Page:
Ideally, Pima CC and other schools should not simply suspend such a student on the condition of getting a psych eval. They should do their best to make sure that eval and treatment occurs. Classmates of disturbed individuals should at the very least make a calm expression of concern as an official written statement to school administrators. And schools should have an expedited process for this.

We won't fix episodes like this by toning down how we talk about politics. But we could mitigate the frequency and severity of such episodes if we beef up both individuals' understanding of serious mental illness and the cultural framework for ensuring appropriate treatment. If we can do that instead of obsessing about inciteful rhetoric, the lives lost in Arizona will not have have been entirely in vain.


  1. I don't doubt the sincerity of most of the folks connecting these dots, even though I do question their rationality.

    AMEN. Though for many of them I question both, for good, sound, and obvious reasons. They WANT there to be a connection they can exploit, and have no intention of letting the complete actual real-world lack of one prevent them from trying to hang it on the Hated Other anyway. (See Tully's Corollary, as we have here a fine example.)

    In others, the reasons for attempting to fix blame elsewhere may have more to do with dodging it themselves. Sheriff Dupnik's rant becomes more understandable, for example, now that his department has already acknowledged multiple reports of death threats being made by Loughner against people other than Giffords, and had reportedly discouraged the reporting parties from filing charges. This young man was not just giving off warning sign, he was popping up sky-flares and taking out billboards.

  2. Yup. I have felt a definite vibe of wanting this incident to be directly attributable to right wing kookery, from the get go. As facts bubbled out, there was clinging despite contrary evidence, and continued attempts to force the facts to fit the preconceived narrative.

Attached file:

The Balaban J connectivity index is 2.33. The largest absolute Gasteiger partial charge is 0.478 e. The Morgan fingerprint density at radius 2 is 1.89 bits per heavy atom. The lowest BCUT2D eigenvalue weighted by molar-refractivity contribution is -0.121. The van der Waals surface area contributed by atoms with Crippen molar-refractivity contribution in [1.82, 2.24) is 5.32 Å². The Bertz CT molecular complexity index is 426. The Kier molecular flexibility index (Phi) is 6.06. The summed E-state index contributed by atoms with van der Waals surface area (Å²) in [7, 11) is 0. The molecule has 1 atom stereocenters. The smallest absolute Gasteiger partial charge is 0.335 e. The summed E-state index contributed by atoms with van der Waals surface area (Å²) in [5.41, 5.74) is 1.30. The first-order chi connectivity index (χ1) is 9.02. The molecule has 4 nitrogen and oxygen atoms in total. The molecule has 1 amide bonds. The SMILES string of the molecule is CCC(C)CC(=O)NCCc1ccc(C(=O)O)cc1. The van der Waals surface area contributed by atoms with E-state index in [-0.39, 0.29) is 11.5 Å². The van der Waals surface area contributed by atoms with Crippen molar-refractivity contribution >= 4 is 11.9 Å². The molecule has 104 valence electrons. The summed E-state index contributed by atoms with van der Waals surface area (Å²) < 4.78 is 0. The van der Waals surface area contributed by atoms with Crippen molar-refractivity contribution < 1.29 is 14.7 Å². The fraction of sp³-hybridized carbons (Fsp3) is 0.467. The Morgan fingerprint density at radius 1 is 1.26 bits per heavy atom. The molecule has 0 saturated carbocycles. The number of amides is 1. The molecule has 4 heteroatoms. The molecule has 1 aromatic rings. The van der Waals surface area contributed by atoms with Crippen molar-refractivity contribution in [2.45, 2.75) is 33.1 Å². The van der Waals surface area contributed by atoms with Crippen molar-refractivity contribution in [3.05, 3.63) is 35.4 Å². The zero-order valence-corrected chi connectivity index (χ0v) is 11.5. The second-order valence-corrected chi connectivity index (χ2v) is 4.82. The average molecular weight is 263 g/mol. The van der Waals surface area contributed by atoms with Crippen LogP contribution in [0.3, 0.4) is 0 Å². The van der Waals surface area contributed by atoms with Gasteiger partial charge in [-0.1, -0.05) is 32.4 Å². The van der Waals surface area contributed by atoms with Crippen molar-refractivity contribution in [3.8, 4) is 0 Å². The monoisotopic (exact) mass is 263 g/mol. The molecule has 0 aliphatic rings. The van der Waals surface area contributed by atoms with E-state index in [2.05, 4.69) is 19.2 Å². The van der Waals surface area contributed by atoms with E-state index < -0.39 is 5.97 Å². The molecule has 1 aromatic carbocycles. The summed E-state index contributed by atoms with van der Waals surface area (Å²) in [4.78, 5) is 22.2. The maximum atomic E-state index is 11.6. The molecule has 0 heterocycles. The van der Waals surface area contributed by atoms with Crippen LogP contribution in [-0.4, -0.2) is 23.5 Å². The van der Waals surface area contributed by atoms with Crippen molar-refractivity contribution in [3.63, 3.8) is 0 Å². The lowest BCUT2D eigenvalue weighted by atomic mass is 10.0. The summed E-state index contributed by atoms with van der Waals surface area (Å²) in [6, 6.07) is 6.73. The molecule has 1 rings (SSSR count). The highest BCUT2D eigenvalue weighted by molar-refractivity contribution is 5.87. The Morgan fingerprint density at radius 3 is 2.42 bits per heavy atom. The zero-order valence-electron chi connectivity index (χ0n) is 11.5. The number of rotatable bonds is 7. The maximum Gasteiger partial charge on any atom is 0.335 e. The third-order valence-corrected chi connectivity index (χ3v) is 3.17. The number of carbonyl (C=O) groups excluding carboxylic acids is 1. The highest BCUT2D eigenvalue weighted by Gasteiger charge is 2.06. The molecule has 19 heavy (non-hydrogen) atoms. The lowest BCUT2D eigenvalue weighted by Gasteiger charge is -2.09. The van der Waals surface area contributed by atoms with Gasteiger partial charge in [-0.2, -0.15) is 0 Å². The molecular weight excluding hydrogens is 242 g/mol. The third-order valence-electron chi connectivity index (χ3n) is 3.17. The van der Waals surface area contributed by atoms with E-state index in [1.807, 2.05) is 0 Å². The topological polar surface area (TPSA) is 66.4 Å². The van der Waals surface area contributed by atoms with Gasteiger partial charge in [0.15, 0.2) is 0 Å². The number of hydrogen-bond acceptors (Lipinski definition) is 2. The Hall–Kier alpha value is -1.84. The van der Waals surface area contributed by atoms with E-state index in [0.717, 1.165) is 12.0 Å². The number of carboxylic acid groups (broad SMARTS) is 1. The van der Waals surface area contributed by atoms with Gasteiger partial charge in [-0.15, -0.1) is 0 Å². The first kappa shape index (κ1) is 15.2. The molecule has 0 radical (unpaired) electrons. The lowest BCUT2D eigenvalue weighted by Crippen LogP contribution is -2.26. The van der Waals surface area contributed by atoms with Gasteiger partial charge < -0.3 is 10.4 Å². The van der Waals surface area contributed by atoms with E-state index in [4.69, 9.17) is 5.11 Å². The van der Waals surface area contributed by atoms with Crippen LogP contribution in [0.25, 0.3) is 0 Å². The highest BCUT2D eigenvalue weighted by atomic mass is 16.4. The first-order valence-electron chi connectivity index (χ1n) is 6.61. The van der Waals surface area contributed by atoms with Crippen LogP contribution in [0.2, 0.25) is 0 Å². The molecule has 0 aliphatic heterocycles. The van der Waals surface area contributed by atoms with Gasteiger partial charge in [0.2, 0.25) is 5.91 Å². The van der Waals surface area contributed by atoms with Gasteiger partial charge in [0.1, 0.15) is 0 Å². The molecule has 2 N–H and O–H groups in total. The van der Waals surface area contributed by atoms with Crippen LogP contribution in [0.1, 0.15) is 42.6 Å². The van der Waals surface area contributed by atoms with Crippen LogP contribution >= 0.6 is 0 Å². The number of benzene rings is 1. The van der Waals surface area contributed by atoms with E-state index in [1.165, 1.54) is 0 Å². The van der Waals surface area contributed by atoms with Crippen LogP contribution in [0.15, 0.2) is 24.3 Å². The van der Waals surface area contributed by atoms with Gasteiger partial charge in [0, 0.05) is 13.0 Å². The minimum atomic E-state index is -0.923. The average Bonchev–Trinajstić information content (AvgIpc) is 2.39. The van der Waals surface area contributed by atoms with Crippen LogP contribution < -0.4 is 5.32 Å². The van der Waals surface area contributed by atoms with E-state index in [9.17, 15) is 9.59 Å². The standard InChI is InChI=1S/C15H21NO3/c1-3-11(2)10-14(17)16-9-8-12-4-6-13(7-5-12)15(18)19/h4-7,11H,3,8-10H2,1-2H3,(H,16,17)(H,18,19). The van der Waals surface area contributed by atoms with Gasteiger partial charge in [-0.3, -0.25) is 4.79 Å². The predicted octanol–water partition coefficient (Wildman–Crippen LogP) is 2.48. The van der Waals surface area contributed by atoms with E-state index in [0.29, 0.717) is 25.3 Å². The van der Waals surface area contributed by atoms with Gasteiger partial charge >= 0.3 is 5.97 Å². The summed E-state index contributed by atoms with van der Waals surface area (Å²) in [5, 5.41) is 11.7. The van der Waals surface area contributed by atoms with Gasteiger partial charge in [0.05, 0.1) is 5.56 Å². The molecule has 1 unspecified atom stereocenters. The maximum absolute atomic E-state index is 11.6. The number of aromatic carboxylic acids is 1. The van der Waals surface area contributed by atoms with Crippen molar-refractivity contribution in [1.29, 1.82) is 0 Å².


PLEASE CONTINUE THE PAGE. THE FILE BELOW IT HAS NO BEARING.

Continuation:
At one point I recall someone on Sunday saying that they didn't want to talk about political motivations that day (when they were already seeing the argument slip away), because we'd all know soon enough when the identity of the alleged accomplice became known. As it became clear Loughner acted from deep personal disturbance, some folks clung to the hope that there was still a right wing kook mastermind to be discovered in time to pull the silly progressive fat from the fire.

    Polls suggest to me that folks aren't buying this. I've started to do what I guess is a sort of an impromptu audit of polls that involve issues of high partisanship. I start with a presumption that on issues related to high partisanship, there's a rough 3rd of the public on each side that are zombies. Their views are static and predetermined, so you have to subtract those folks if you want to get a sense of what opinions are among folks who are actually capable of forming new opinions or revising old ones on the basis of new data.

    So take the poll that reported that by 57-43, folks weren't buying the connection between inciteful rhetoric and Loughner's actions. I presume that the fat third of americans that are devoted conservatives already knew their answer to this question before Loughner even acted. Same for the fat third of Americans who are devoted liberals. If you call each of those fat thirds 35%, then you only have 30% left who could go either way. They broke 22-8 against the inciteful rhetoric hypothesis.